From Traditional to Additive Manufacture

A couple of years ago Paul Hearne, the founder of Limelite, attended a seminar on 3D printing at the Swinburne University of Technology. All of a sudden, Paul realized the flexibility offered by additive technologies could help build more customized luminaires at a lower cost and with great added value, in contrast to having them fabricated in traditional ways.

What began as a premature discovery ended up in a restructuring of his company, including an expansion of his facilities and the appointment of a specialized internal design and manufacturing team. Ultimately, Limelite moved from a project lighting company advising end-users on the lighting solutions of their needs, to an advanced 3D manufacturing business in only a few short years. From ‘selling fixtures made by others’ to create their own range of ‘customized 3D printed luminaires’.

To make change happen, Paul and his design team – led by his Chief Designer Nigel Brockbank – launched a joint project with industrial designers working at Swinburne University. As a result, the ‘On Track’ lighting collection was born, the first lighting Limelite range that was almost entirely 3D printed. The ‘On Track’ range was designed for additive manufacturing from scratch. After the moment the first 3D printed Luminaires hit the market, Limelite started to expand its 3D printing operations. At the moment of writing, it includes the production of three collections of Luminaires along with custom-made jigs supporting Limelite’s traditional manufacturing plants.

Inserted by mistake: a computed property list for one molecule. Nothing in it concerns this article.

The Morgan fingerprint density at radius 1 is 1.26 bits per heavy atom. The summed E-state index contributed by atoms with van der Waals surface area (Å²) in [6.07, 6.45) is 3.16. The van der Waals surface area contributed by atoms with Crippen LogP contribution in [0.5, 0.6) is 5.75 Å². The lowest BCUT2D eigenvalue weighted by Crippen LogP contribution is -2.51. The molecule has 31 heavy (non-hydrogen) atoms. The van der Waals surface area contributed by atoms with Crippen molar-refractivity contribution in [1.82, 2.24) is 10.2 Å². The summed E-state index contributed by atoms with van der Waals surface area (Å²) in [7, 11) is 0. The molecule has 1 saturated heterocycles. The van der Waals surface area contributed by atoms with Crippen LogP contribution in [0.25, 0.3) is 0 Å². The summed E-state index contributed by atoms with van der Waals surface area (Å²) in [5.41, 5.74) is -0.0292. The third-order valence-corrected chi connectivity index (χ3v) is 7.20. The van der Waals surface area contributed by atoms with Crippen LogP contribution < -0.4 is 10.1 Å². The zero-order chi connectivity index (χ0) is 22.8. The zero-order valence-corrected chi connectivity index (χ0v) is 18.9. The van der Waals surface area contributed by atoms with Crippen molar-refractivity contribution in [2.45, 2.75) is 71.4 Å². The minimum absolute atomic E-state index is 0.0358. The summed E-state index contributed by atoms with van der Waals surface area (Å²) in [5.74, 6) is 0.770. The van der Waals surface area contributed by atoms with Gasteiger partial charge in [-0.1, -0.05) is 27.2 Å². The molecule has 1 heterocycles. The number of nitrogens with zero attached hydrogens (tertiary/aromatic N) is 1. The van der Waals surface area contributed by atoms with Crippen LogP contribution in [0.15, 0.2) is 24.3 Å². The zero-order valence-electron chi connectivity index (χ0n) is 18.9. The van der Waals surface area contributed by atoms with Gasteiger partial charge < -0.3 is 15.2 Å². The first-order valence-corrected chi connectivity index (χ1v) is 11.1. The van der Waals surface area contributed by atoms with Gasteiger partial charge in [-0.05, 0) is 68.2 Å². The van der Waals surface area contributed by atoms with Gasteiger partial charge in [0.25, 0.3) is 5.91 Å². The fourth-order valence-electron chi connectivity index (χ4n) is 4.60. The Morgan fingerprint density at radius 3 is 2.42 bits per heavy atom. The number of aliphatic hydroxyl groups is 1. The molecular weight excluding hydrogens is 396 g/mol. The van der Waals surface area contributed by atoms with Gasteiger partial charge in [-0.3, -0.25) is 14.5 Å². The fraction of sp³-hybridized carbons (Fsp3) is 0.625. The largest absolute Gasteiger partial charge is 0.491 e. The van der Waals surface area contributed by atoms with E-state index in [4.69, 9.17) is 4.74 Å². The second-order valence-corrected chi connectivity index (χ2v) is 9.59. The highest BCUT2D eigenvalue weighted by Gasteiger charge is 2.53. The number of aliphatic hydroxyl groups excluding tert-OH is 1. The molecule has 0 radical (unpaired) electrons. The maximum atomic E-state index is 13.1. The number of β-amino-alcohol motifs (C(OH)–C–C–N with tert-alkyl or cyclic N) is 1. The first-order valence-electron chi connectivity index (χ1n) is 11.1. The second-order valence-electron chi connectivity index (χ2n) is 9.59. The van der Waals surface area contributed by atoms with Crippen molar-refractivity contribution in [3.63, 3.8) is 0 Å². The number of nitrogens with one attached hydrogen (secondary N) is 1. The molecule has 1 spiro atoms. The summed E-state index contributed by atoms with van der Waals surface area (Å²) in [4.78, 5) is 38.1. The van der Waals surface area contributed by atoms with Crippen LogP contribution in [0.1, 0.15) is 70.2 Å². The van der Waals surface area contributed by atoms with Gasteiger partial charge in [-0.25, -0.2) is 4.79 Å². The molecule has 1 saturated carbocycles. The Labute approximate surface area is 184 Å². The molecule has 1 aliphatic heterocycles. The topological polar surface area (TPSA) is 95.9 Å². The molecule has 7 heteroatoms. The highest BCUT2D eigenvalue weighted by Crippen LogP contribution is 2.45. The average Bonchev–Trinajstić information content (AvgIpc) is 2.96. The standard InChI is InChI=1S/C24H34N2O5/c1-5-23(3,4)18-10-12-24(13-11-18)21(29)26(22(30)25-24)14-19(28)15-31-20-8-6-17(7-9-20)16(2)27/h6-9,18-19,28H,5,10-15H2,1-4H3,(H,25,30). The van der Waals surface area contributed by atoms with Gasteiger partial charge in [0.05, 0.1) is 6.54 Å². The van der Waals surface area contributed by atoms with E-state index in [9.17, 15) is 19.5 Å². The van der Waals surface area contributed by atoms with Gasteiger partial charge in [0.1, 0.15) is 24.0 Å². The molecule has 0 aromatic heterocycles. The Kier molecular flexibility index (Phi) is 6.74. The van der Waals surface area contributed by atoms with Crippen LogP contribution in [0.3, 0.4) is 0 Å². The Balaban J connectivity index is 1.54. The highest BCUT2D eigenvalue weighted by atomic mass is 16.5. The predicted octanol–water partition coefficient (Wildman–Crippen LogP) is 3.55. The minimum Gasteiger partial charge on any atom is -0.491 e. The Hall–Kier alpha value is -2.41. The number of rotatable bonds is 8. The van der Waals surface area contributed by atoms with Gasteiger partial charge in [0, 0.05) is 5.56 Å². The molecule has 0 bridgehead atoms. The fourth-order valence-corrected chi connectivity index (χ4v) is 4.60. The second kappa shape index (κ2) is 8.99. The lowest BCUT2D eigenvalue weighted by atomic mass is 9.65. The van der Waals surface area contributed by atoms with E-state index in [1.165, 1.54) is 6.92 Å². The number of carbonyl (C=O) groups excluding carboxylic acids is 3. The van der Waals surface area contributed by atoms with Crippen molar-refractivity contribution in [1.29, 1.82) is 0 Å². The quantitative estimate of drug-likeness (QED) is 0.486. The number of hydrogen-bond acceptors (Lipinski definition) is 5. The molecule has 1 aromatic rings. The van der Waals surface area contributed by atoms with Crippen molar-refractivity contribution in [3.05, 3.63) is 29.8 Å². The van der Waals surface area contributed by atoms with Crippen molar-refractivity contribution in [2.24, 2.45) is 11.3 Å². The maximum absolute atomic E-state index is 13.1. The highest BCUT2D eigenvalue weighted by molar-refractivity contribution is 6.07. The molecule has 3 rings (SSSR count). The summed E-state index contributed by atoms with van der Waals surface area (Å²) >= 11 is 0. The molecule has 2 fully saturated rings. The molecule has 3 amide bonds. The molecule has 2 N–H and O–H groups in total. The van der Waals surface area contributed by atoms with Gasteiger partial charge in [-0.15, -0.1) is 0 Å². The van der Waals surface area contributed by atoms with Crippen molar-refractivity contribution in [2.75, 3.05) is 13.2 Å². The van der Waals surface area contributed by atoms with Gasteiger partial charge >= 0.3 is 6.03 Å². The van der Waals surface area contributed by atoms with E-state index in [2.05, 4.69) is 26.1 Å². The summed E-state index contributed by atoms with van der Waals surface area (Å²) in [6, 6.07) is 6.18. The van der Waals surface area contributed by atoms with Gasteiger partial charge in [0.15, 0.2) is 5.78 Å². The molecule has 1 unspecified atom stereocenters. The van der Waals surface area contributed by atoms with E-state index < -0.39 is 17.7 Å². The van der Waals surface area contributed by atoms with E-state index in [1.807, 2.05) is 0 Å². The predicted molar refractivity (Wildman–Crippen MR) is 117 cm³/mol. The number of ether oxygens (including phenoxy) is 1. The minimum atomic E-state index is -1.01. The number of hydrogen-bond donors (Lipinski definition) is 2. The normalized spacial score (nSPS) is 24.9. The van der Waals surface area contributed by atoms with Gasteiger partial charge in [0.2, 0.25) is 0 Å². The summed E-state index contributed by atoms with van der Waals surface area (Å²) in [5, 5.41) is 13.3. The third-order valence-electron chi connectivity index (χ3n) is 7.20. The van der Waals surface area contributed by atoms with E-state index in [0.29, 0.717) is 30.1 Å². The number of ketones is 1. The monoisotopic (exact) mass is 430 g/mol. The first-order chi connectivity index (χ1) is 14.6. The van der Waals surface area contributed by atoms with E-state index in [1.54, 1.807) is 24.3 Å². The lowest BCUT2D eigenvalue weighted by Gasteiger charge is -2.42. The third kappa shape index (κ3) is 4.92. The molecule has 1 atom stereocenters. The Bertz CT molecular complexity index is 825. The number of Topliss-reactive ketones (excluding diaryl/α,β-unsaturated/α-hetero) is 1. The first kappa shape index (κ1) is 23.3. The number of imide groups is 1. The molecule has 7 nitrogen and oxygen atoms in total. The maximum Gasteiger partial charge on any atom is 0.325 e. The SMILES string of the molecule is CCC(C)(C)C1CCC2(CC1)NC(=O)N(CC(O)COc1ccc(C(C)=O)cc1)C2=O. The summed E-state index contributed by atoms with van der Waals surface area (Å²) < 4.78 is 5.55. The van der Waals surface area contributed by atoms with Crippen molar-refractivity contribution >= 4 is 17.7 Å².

The Limelite 3D Printing Hub: Future Proof and ready for (further) take off!

LimeLite 3D Printing Hub

The Limelite investment in their own 3D Printing Hub was intended to achieve a number of goals.

First, the aim was to expand its business into the decorative lighting market, while still offering the commercial smarts. To date, Limelite had experience in providing standardized lighting solutions for educational buildings and medical facilities. Decorative lighting was a different story because the Luminaires had to fit skillfully designed interiors of aged care, offices, schools, hotels or cafes. Apart from getting the design right, the traditional manufacturing costs in this field proved to be higher as the 3D printed decorative lighting range and now also offer a much greater variety.

Secondly, Paul and his team realized that through the application of 3D Printing technologies, Limelite would get access to a range of unique features and benefits that were not available through conventional fabrication, such as molding technology. This would add significant value for the company and its customer base. In the section here after, we break them down for you in more detail.

Finally, growing a ‘future-proof-company’ requires some serious ‘forward-thinking’. Paul and his team believe that the future of fabrication is vastly different from today. 3D Printing will change the way products are designed, fabricated and transported. Limelite is about the ‘localization’ of manufacturing. With their innovations in the advanced manufacture with 3D printing as a process, they aim to create “Point of difference” luminaires. Limelite has found a creative and scalable way of doing business, utilizing ‘Industry 4.0 Thinking’ with a just-in-time methodology.

Image of 3D printer with 3D printed lamp cover
Zortrax 3D Printing equipment is used for generation of the various Luminaires and Fittings.
You can also refer to the Zortrax blog for a special item on the ‘Limelite 3D Printing Factory’.

3D Printing Benefits for LimeLite

By setting up the 3D Printing Hub, Limelite got access to a range of interesting benefits, that put them in a unique competitive edge in the lighting market. While allowing tremendous flexibility of design, 3D printing also gives the business a number of very practical benefits. Let’s breakdown some of the advantages they now have access to in relation to their business: